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HSBC: Caught in The Crossfire

HSBC has been caught in the crossfire of a widening conflict between America and China that spans across trade, tech and finance

HSBC has been caught in the US-China rivalry.
HSBC is between a rock and a hard place. More US sanctions against China would be lethal, as it is almost impossible to untangle HSBC's relationships with a wider circle of Chinese companies and state entities. AFP file photo.


(AF) HSBC has been performing a dance between America and China. After all, it is a truly international bank that is caught in the crossfire of a widening conflict that spans across trade, tech and finance.

It is not the only one out there, but its global exposure has probably made it more difficult than for any other banking group. The fact that HSBC’s most profitable business is in Hong Kong, the West’s prominent pressure point against Beijing, hasn’t exactly helped.

There was no choice for the bank but to support China’s new security law for the city, which moved HSBC squarely into Washington’s crosshairs.

The subsequent sanction salvo against Chinese and Hong Kong officials and enterprises leaves ample room for the bank to be tripping up. There is likely to be more where that came from, and it could well include HSBC itself, even though it is still a banking behemoth headquartered, listed and regulated in the United Kingdom.

At the same time, HSBC isn’t exactly in the good books with Beijing. It is being accused of cooperating with investigations into Huawei’s violation of the US sanction regime on Iran. The bank is one of the lenders to the Chinese tech company, and as we are all aware, the founder’s daughter and chief financial officer has been held in Canada for the past two years, with the uncomfortable prospect of being extradited to the US to stand trial.


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The bank is between a rock and a hard place. More US sanctions against China would be lethal, as it is almost impossible to untangle HSBC’s relationships with a wider circle of Chinese companies, particularly state-owned entities.

Potentially heavy fines could rain down on the bank, on top of the ones already imposed on it. Even worse, access to US dollar clearance could be denied, which admittedly constitutes a nuclear option and is to be seen as a measure of last resort.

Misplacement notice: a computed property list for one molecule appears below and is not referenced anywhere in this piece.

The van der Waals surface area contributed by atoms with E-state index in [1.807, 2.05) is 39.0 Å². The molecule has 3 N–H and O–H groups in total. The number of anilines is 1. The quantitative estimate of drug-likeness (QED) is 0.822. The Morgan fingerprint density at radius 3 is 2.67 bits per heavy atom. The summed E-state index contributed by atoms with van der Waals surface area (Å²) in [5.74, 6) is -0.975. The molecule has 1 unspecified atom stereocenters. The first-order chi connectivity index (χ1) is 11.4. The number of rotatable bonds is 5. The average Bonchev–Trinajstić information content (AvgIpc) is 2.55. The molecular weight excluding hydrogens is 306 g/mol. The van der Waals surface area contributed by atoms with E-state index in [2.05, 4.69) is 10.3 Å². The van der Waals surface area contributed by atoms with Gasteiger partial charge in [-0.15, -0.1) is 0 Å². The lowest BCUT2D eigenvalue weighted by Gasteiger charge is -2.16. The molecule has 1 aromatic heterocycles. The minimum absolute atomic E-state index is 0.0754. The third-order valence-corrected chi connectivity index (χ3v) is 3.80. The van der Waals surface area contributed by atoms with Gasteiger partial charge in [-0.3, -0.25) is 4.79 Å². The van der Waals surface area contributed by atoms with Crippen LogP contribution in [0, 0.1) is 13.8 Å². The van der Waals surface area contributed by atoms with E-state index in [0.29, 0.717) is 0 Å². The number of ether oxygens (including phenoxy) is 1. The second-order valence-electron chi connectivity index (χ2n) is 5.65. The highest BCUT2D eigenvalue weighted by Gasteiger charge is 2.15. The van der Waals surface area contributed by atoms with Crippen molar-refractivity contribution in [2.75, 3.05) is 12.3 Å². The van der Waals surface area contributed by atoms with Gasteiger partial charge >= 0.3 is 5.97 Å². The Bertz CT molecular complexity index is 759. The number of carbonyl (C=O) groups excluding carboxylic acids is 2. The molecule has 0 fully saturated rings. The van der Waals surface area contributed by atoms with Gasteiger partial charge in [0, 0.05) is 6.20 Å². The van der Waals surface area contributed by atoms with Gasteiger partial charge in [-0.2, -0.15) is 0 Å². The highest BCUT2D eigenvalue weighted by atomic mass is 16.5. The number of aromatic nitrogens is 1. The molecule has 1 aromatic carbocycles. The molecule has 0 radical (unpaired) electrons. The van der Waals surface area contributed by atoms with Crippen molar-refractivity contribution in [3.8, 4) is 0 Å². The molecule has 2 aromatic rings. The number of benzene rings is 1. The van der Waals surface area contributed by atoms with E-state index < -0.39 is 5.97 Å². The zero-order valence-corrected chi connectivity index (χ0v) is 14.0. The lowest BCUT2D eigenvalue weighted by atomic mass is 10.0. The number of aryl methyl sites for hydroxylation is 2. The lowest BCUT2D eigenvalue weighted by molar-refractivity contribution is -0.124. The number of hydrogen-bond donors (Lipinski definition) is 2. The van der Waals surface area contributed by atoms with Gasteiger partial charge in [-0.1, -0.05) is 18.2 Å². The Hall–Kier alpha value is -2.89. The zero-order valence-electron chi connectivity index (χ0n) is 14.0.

On the other hand, China could add HSBC to its own version of an unreliable entity list, a massive impediment to the bank’s ambitious plans in the Greater Bay Area, which has been designated as a key future market for growth. China and Hong Kong represent the lion share of HSBC’s overall business.

In any case, 80% of it is in Asia. It is unthinkable that the bank would voluntarily agree to a split of the business along the fault lines of an envisaged de-coupling between China and the West.


What to do?

HSBC could sell its American assets, but what is that going to do, as it would still be subject to an extra-territorialised US legal framework that covers financing activities and capital flows against the background of its numerous sanction regimes.

The debate has been re-ignited over whether the bank should re-domicile from London to Hong Kong, at least to escape the Bank of England’s regulatory body and reinstate its dividend for the sake of its lagging share price.

But changing the domicile to Hong Kong would make the bank even more vulnerable. The intrinsic value of HSBC is, after all, that it is a British global bank based in a Western jurisdiction and a business that to a large extent captures the only growth markets left in the world. It is a powerful proposition not to be underestimated. The bank without its China and Hong Kong business is a shadow of itself.

Also, its feature of being embedded in the Western- and US dollar-bloc is indispensable.


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Still, some have suggested that HSBC will eventually become a Chinese bank, and it doesn’t sound unreasonable to think so. However, they propose that one of the mainland financial powerhouses buy it. The recent increase of Ping An Insurance’s stake to around 8% has fed the notion further.

But again, swallowing HSBC in whole is not in the eye of the beholder. In addition, the Bank of England would have a word to say about it and very likely block any such attempt.

So, are there any solutions in sight? Well, it is a given that, whatever is to be done, it will be a very fine line. Beijing could well settle on a compromise, as in no single Chinese institution will take over HSBC, but the shareholding structure could change to an extent that gives China more influence. Who is to say that privately held Ping An doesn’t increase its stake to 10%, the sovereign wealth fund CIC take another 10%, and yet another Chinese or China-related institution gobble up another 7%?

It would be an elegant way to have sufficient say at the board level and keep the embodiment as a London-based British global bank firmly intact. To be sure, nothing can protect HSBC entirely from the potential wrath of a divided world’s stakeholders, but management could steer toward such resolution to safeguard the bank’s business portfolio and, not to forget amid this quagmire, shareholders’ interests.

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